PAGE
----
Twitter Hit with Mouse Over XSS Hack Attack

by bharathi 2010-09-23 10:19:40

Twitter Hit with 'Mouse Over' XSS Hack Attack

Twitter was hit with a cross-site scripting vulnerability Tuesday morning (21.9.2010) that could redirect users to dangerous sites.

As explained and demonstrated in some detail by Sophos's Graham Cluley, the attack has already been used to mess with the Twitter page of Sarah Brown, wife of the former British Prime Minister, among others. That attack redirected users to a porn site based in Japan, but worse things are possible.

Redirects could be used to send users to sites that deliver malware, to phishing sites, or other mischievous places.

Because the attack's bait looked so innocuous -- it's not uncommon for Twitter users to play around with funny embedded graphics in their otherwise text-only updates -- many people fell for them. Around Washington, the best known may have been White House press secretary Robert Gibbs; the crestfallen update he sent right after getting suckered appears in the image at right. (Poor guy.)

Twitter quickly posted warnings on its status blog and its "@Safety" Twitter account. About an hour later, it had fixed its old site to close the vulnerability.

Users of the redesigned version of Twitter were not affected, nor were those using mobile versions of the site or such separate applications as TweetDeck or Twitterfall. But because this attack -- in technical terms, a "cross-site scripting" -- took advantage of nothing more complicated than a Web browser's support for JavaScript coding, pretty much everybody else was vulnerable.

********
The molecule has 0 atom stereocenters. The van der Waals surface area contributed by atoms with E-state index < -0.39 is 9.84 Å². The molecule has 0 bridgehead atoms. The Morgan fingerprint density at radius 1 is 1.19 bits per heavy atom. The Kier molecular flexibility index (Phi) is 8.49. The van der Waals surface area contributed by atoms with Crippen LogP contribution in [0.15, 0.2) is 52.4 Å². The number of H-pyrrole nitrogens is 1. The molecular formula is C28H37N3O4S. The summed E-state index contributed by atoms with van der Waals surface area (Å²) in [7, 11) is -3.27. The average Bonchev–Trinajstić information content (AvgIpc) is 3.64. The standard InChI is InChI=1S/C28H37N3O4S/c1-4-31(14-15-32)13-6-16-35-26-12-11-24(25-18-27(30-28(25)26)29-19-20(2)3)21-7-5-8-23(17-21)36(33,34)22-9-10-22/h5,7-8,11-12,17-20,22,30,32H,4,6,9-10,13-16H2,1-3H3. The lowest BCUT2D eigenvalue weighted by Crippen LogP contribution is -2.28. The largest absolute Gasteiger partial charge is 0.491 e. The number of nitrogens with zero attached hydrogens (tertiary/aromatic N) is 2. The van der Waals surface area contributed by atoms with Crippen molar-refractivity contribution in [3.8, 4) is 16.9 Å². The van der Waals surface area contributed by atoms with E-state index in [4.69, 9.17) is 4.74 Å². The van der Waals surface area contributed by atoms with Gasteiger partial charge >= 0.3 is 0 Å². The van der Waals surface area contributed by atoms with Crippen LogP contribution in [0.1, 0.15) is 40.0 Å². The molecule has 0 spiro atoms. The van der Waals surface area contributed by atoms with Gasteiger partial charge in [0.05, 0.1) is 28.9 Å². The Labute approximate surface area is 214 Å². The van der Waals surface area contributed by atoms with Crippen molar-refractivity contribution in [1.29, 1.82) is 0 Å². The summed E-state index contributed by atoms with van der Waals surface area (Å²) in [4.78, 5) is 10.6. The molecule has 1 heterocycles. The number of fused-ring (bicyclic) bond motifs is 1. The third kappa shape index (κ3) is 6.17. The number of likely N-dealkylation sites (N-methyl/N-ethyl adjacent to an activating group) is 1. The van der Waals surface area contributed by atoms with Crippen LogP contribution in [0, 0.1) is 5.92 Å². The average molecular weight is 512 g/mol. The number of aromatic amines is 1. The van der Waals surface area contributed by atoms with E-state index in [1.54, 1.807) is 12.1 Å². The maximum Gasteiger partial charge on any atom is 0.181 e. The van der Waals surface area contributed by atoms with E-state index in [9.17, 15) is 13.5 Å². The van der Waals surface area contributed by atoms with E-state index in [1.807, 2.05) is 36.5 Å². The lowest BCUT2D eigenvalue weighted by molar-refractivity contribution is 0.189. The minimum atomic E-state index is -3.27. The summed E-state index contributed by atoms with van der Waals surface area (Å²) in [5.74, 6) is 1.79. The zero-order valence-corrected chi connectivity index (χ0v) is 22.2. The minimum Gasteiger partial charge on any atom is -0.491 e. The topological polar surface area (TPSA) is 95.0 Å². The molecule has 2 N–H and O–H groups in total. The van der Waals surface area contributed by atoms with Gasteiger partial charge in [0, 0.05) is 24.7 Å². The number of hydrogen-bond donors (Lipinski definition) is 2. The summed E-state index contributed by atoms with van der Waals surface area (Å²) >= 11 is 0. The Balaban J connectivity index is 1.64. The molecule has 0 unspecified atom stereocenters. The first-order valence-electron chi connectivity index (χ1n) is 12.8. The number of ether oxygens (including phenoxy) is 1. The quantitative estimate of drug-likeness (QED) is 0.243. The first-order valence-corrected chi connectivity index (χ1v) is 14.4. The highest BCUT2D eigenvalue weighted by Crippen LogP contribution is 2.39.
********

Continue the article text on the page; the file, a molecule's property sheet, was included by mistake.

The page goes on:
Twitter users have reported that they got hit in both Windows and Mac OS X while using the latest versions of generally more secure browsers such as Mozilla Firefox and Google's Chrome. (Weirdly enough, others have told me they weren't affected while running similar software configurations.) An anti-virus program would not have helped, as the attack didn't involve running a separate program.

We're only going to see more of this nonsense as our applications increasingly take the form of Web sites. Web users need to retain a healthy level of suspicion online, and browser developers need to stay on top of these threats. But it's even more important for Web developers to spot and stomp these flaws as soon as they can.

One good defense is to use a third-party, non-HTML based Twitter client. Some could be vulnerable, but it's less likely.

The solution for Twitter, filtering out JavaScript, should be relatively straightforward and may be applied by the time you read this.

By 9am Eastern time, it appeared that Twitter had fixed the bug, but it made an appearance again just 15 minutes later. Shortly thereafter, Twitter said via its @safety feed that "the XSS attack should now be fully patched and no longer exploitable."

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